I totally agree with Val and Kirsty. A good page turner and thereby a very quick read, but ultimately only a pleasant short story. I thought it was a cross between The Famous Five
and Z for Zachariah
(another teen novel set in post nuclear Armageddon). I could not work out when Rosoff was supposedly setting the story, with references to mobile phones and e-mails one minute and Blyton-esque children and dim farming yokels the next! If it was the twenty-first century or beyond then did Social Services have Aunt Penn on their registers? Surely cigarette smoking, jeep riding Edmond should have been wearing a hoody?!
I did think the teen voice started well but got rather lost once they started tramping the countryside. I also thought Daisy was able to explain and get over her anorexia rather too easily and quickly and felt that Rosoff was rather buying into the ‘all we need is a good war for the youngsters of today to realise how lucky they are’ mindset. I didn’t think the romance was particularly convincing and found Ian Mcewan’s Atonement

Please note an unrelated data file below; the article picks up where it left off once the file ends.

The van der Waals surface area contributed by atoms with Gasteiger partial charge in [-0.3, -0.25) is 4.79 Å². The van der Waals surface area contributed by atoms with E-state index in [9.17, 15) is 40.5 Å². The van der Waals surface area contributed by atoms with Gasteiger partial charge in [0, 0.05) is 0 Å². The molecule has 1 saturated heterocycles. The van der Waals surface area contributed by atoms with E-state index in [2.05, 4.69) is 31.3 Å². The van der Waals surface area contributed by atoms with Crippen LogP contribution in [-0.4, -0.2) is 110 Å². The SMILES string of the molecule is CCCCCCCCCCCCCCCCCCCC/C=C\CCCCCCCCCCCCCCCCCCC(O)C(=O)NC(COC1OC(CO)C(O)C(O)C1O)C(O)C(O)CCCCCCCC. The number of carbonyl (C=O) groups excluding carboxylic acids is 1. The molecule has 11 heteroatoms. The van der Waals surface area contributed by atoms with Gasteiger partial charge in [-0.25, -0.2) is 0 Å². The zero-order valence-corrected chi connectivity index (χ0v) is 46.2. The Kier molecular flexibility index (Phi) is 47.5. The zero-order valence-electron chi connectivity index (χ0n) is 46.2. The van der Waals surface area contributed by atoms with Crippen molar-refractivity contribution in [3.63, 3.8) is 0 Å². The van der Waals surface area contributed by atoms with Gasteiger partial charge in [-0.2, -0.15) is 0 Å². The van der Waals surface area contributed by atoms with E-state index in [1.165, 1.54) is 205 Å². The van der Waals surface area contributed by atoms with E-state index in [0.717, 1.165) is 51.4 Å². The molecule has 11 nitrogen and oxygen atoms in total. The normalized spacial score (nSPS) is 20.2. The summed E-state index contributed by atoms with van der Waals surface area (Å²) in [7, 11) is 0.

and ultimately Graham Greene’s The End of the Affair
far more satisfying as novels about love thwarted by war.
Just a note about my comfort reading. Not sure I do any. I am afraid that, unlike Emily, I only have the intellectual and emotional capacity to read one book at a time. I tend to get very involved in a book, particularly if it is a long one and therefore need some time-out afterwards before reading the next thing. I tend to find dipping into some short stories nice during this period, like a snack between main meals. I have found Chekhov’s and Wilde’ short stories fit the bill nicely. Otherwise I may dip into some non-fiction, which at the moment is dominated by books on parenting! When you come out of the library with one novel and four books on parenting you know you are in trouble (and when one is entitled What’s that rash? You know you’ve reached an all-time low!)